Six years ago I found a picture of an old painting in a magazine. It was of a maid standing in a vegetable patch, holding a cabbage with a quote underneath it. “Traditionally unmarried girls were sent into the veg garden to choose the perfect cabbage.” I ripped it out and kept it. I knew it would come in handy one day.

Lucy Pearman

Lucy Pearman

After performing three shows at the Edinburgh Fringe as LetLuce with my comedy partner Letty Butler, last summer was my first “trot out” as a solo performer. I had been asked to be in two shows with some heroes of mine, Beth Vyse and Adam Larter. Accommodation is about £3 million for the festival so I thought I’d make the most of being there and try 30 minutes dressed as an egg. An eggsperiment. Sorry. 

I had a wonderful time being an egg in a tiny cupboard venue and a lovely man from a snazzy production company said “I'm really looking forward to your next show”… But there wasn’t going to be a “next show”. Time for the cabbage picture.

Fast-forward to November and I bought a maid costume on Amazon (not a sexy one, an Edwardian one) and I started to look into the cabbage myth. It was an old Irish Halloween tradition, a sort of fun game. If you were “unmarried” you would be blindfolded and sent into the veg garden to pick a good cabbage. Then you popped your blindfold off and had a look at what you had picked. If the leaves were covered in mud your husband would be rich, if the stalk was long he would be tall, etc.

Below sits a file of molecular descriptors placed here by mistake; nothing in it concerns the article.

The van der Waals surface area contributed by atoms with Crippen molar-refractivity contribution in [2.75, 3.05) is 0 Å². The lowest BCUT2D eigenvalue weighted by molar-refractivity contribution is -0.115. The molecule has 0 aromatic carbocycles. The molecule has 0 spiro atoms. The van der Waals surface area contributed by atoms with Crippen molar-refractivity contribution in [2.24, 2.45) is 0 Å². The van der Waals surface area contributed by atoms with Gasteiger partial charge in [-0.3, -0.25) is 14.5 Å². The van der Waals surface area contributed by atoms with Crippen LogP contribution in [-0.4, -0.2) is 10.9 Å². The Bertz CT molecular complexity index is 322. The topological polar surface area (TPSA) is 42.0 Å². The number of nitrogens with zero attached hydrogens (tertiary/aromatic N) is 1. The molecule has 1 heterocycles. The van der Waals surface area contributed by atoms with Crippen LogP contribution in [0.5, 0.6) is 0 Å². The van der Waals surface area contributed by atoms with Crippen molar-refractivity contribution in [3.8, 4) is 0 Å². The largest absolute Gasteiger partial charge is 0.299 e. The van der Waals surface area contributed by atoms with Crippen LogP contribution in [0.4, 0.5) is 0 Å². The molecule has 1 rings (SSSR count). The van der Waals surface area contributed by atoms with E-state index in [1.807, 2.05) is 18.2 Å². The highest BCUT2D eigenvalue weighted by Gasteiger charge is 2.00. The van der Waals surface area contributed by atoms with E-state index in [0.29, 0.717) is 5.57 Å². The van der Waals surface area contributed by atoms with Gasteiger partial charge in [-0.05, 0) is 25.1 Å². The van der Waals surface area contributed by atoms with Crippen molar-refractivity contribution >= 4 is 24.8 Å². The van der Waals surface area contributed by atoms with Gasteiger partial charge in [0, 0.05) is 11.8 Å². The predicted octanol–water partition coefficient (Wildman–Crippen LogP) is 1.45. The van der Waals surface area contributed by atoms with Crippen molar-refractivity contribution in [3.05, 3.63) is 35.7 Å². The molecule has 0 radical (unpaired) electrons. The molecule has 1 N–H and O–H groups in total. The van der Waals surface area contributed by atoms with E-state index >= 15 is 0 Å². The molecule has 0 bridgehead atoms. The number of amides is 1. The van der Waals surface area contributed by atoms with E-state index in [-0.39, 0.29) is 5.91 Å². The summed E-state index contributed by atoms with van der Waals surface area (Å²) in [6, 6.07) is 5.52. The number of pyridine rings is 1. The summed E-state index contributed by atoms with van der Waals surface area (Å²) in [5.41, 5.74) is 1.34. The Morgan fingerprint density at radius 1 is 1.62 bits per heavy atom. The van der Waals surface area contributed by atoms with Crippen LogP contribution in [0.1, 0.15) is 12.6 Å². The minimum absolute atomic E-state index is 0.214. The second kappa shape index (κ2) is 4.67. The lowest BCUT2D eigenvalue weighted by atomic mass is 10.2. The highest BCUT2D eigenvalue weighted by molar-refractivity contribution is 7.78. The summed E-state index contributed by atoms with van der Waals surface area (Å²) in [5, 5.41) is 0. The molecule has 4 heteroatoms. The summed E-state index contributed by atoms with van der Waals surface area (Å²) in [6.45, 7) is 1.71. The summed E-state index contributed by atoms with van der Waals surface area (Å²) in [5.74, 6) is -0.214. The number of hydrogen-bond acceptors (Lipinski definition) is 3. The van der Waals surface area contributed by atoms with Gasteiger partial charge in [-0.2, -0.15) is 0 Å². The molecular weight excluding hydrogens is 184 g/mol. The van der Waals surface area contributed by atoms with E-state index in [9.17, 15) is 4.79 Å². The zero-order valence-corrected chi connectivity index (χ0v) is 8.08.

Obvious, really. I had assumed it was a sort of folly of the rich employers to get the maid to pick a good cabbage like some sort of weird ritual or just bullying. Instead it was all about finding a man. Annoying. I didn’t really want to write a show about looking for a man I wanted the maid to actually be looking for a nice cabbage – I thought it might be more of an adventure.

Also, the character of the maid was quite sweet and charming and I thought it would be fun to give her a “bad side”, a sort of tendency for demonic outbursts. We’ve all been there.

So I set out to build the story of a maid looking for the perfect cabbage and struggling to keep her bad side under wraps. I think most people can relate to trying to hold life together, please your boss, and look presentable. What happens if we lose control sometimes?

Phew, the show isn’t about finding a man to make you happy. It is quite simply about finding the perfect cabbage, something we all want. It might be a metaphor for something else but I think that’s up to the audience to decide.

Please come, bring your friends, bring your mum and dad, bring a cabbage, bring your boyfriend – he can be the soldier and I’ll sing a song at him and try not to let my bad side out.

Lucy Pearman is bringing her brand new hour “Maid of Cabbage” to the Edinburgh Fringe this year